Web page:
Judge Aileen Cannon rejects Trump's ask in documents case, clashes with prosecution

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The prosecutor and judge in Donald Trump's classified document case just can't get along.

Even when U.S. District Judge Aileen Cannon sided with Justice Department special counsel Jack Smith on Thursday and rejected Trump's bid to dismiss the charges for hoarding classified documents, Cannon and Smith seemed at odds. The Trump-appointed judge described a related request from Smith as “unprecedented and unjust,” and she tartly noted Smith is free to appeal her decisions if he doesn't like them.

Smith has threatened to have a federal appeals court review Cannon’s proposed jury instructions for the trial for being wrong and too favorable to Trump.

The dispute represents at least the fourth conflict between the prosecutor and judge in the high-profile case, with two reversals of Cannon rulings already from the 11th U.S. Circuit Court of Appeals.

Legal experts say Smith might have to ask the appeals court to review Cannon’s proposed jury instructions because they favored Trump’s position in the case.

An even more provocative step would be for Smith to try to remove Cannon from the case, a rare move that some legal experts say is justified. Changing judges could postpone the trial until after the November election.

Trump faces 40 charges of retaining national defense documents and concealing about 100 records with classified markings at his Mar-a-Lago resort after leaving the White House. He has pleaded not guilty.

What role does the Presidential Records Act play in the case?

The latest showdown focuses on the Presidential Records Act (PRA), a statute adopted after Watergate that designates nearly all of a president’s documents government property to be stored at the National Archives after an administration ends. Exceptions are made for personal records such as birthday cards.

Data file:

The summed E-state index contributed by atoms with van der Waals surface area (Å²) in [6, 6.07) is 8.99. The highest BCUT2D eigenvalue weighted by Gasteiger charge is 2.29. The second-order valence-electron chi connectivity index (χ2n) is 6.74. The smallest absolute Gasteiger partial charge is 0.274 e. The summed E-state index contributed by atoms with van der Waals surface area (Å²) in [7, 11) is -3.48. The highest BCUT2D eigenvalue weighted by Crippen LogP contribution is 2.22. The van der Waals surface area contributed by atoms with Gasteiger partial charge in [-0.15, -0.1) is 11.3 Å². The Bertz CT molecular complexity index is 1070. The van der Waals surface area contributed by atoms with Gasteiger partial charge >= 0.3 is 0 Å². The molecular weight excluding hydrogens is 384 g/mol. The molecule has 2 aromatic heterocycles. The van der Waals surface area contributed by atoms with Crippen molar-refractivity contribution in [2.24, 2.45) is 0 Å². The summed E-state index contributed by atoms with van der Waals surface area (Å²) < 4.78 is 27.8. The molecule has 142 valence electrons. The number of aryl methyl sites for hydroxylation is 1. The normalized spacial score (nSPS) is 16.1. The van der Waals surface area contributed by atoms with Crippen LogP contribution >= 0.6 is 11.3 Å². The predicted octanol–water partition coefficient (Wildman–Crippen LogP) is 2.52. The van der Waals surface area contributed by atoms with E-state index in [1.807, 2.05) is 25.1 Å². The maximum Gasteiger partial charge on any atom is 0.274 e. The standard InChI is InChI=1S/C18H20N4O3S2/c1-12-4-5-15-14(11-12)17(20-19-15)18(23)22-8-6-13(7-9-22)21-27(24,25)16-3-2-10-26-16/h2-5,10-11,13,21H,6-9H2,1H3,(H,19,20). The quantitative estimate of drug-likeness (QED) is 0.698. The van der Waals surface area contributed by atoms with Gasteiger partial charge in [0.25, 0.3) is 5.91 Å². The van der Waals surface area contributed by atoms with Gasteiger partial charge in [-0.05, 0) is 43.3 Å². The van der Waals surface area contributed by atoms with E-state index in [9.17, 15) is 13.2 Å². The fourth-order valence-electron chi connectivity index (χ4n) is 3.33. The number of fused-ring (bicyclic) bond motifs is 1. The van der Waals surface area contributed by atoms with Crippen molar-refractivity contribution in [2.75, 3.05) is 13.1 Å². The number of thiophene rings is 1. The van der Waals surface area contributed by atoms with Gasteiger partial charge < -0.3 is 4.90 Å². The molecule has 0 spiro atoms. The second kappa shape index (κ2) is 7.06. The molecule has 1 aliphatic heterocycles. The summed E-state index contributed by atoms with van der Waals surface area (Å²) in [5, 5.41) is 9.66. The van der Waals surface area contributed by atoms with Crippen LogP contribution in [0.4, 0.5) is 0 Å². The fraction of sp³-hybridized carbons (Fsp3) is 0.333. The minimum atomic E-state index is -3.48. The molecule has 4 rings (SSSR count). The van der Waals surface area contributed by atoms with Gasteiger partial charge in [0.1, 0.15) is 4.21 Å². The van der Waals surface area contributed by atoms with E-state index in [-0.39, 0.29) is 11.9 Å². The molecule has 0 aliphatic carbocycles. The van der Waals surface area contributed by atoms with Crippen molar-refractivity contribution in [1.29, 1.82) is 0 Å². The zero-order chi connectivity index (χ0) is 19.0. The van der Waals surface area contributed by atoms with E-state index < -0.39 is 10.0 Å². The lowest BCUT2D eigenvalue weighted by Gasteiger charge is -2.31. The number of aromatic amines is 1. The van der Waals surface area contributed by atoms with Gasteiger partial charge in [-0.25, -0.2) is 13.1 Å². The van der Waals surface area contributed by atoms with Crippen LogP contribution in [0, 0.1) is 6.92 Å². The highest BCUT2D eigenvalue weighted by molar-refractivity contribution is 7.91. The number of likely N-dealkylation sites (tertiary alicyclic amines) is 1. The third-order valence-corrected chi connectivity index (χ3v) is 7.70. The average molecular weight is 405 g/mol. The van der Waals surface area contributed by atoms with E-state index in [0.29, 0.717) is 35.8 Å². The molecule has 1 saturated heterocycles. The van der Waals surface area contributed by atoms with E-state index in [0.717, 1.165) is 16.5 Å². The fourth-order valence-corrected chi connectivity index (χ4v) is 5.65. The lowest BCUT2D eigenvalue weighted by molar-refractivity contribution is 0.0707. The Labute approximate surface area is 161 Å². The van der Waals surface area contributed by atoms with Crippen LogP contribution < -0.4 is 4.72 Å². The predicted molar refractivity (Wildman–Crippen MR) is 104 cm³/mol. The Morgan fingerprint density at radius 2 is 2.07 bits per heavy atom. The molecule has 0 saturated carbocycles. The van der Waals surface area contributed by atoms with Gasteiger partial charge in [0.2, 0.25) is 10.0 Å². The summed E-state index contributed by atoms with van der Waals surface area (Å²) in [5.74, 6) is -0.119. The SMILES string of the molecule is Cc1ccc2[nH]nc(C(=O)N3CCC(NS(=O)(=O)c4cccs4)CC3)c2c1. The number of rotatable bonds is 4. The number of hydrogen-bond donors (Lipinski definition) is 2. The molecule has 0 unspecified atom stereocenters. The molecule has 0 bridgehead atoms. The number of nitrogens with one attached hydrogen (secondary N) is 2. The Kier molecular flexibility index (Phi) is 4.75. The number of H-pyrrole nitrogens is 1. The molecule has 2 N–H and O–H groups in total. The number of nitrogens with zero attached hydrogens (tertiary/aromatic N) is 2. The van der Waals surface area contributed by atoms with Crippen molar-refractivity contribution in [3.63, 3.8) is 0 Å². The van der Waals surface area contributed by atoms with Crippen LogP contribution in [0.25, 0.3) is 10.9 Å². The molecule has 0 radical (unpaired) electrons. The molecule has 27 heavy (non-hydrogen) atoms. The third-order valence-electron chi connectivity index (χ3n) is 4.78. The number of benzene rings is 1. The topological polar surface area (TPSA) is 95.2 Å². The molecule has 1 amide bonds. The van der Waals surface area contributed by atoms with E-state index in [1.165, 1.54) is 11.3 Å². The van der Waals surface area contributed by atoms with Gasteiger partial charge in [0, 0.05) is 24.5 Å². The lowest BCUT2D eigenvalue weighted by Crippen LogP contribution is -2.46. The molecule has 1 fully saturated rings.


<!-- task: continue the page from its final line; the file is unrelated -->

Trump contends he converted the classified records to personal documents before leaving the White House in 2021, so any dispute should be handled in civil court under the PRA rather than through criminal charges. Trump had previously claimed without evidence that the documents discovered at Mar-a-Lago by the FBI were potentially planted there by government agents.

Prosecutors say the PRA has nothing to do with the case and charged him with 32 counts of “willfully retaining” and “failing to deliver” national defense documents in violation of the Espionage Act. Cannon on Thursday refused to dismiss the charges, ruling the charges "make no reference to the Presidential Records Act, nor do they rely on that statute for purposes of stating an offense."

United States District Judge Aileen Cannon, of the Southern District of Florida, is pictured in this 2021 portrait.
United States District Judge Aileen Cannon, of the Southern District of Florida, is pictured in this 2021 portrait.

Dispute over the Presidential Records Act could lead to another appeal

The lingering dispute over the PRA is that Cannon asked prosecutors and defense lawyers to weigh in on two possible jury instructions for the trial. Both of Cannon's proposals echoed Trump’s position, with one saying courts and juries can’t review a president’s decision to categorize administration records as “personal.”

Smith had asked Cannon to rule “promptly” on her view about the PRA, which she did. But she refused to finalize the jury instructions before Trump’s defense presents its case at trial. To finalize jury instructions before the defense presentation would “unprecedented and unjust,” Cannon wrote.

In reference to the jury instructions, Cannon replied in her Thursday order that “any party remains free to avail itself of whatever appellate options it sees fit to invoke.”

Some legal experts said Smith should ask the appeals court to review Cannon’s lack of ruling on the jury instructions.